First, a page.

Monday, 27 April 2009

MW2009 #2 - one week on

Finally returned back to the UK a week after MW2009 after a holiday with my partner in Washington DC and then Boston which was lovely.

Before returning to work tomorrow, I wanted to take the time to write a second post about what I got out of MW2009 now that I've had time to read the proceedings and generally reflect on everything. It follows on from my previous post: Thoughts, ideas and plans from MW2009.

1. Think it's interesting to reflect on individual threads and themes that I saw in the conference as well as the 'intended' themes laid out in the proceedings. For me the key themes were:
  • A series of different perspectives and tips on project managing web projects: re-designs, e-Learning projects, games etc
  • The power of reaching existing web (or other similar) communities through museum web activity.

2. This reaching existing communities theme was evident particularly in the papers on the WolfQuest game (which reached out to an existing gaming community rather than the traditional museum audience) and on the Alternate Reality Game by the Smithsonian American Art Museum (which tapped into an existing community of 'hardcore gamers').

A more unexpected (but really nice one) came across from one of our wiki panel - the Quilt Index Wiki experienced difficulties, as others also did, with the community they wanted to reach lacking confidence with the technology, but where they had the advantage was that the quilting community are already familiar with the notion of collaboratively building something and that helped.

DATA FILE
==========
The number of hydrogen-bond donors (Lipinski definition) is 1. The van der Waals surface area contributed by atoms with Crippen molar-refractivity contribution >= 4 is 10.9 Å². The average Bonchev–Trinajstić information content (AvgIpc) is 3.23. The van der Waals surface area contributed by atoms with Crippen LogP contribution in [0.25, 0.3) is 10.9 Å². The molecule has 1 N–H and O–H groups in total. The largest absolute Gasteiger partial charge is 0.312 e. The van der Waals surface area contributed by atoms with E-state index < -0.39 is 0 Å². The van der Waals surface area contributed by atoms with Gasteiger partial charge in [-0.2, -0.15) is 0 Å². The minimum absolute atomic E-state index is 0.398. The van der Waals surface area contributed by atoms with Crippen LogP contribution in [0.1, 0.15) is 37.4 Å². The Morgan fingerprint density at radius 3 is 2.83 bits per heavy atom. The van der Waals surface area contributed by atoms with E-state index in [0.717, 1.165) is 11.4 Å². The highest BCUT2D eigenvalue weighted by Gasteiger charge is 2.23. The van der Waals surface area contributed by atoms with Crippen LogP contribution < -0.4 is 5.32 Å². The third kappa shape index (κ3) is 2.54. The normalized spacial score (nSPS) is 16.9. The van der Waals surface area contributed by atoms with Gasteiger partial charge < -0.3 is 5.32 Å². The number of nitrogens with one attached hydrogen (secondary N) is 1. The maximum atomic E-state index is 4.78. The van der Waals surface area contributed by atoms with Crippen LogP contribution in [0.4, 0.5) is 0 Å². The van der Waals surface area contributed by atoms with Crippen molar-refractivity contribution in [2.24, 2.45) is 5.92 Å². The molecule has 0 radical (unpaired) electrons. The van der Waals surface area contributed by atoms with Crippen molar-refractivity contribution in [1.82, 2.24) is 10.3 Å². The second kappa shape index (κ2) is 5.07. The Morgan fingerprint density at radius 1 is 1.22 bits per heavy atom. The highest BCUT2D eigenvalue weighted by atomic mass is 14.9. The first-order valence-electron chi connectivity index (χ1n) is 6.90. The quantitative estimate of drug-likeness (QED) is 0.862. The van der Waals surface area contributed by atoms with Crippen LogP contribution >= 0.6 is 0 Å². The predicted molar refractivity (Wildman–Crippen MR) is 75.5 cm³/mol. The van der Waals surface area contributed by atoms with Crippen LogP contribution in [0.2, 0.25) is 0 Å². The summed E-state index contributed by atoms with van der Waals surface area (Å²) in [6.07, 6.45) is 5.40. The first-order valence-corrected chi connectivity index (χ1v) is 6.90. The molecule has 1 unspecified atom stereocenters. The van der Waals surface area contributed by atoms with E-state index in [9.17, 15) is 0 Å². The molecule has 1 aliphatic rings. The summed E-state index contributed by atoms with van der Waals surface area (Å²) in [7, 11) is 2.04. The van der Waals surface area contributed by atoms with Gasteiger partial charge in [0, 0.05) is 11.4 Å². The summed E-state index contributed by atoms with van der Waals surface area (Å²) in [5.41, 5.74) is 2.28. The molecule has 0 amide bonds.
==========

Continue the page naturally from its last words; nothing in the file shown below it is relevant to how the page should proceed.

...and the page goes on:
I suppose in a way this is also one of the powerful opportunities that the mini workshop on iTunes U demonstrated - getting Museum content out to an existing community looking for learning material on iTunes.

3. Lots of people have been reflecting on the explosion of Twitter activity at MW2009. I signed up to Twitter during and as a direct result of the conference. I think for me it allowed me to have a voice and to join in a conversation that can too often seem like a closed shop where the same names come up over and over again (rather as @clairey_ross and @miaridge were discussing about the UK Museums Computer Group listserv on Twitter last night).

I don't pretend that I had anything massively inspired to say either on Twitter, anymore than I do on the MCG list, but participating, and having people start to know me through that, gives me a confidence to feel that I can be part of those conversations. It sort of makes everything feel more democratic and inclusive.

4. Quick list of the sessions I got the most out of (in no particular order) and that I'd recommend reading the papers of (where there are papers) it you couldn't attend:

Again, a bit stream of consciousness but I wanted to record everything while I was still buzzing from the enthusiasm and new ideas.

Overall I got loads out of the conference not just because of the sessions that I went to but also because of the people I met, the conversations I had, the new networks we started to build and overall the time it gave me to take a step back from work and think about the bigger picture.



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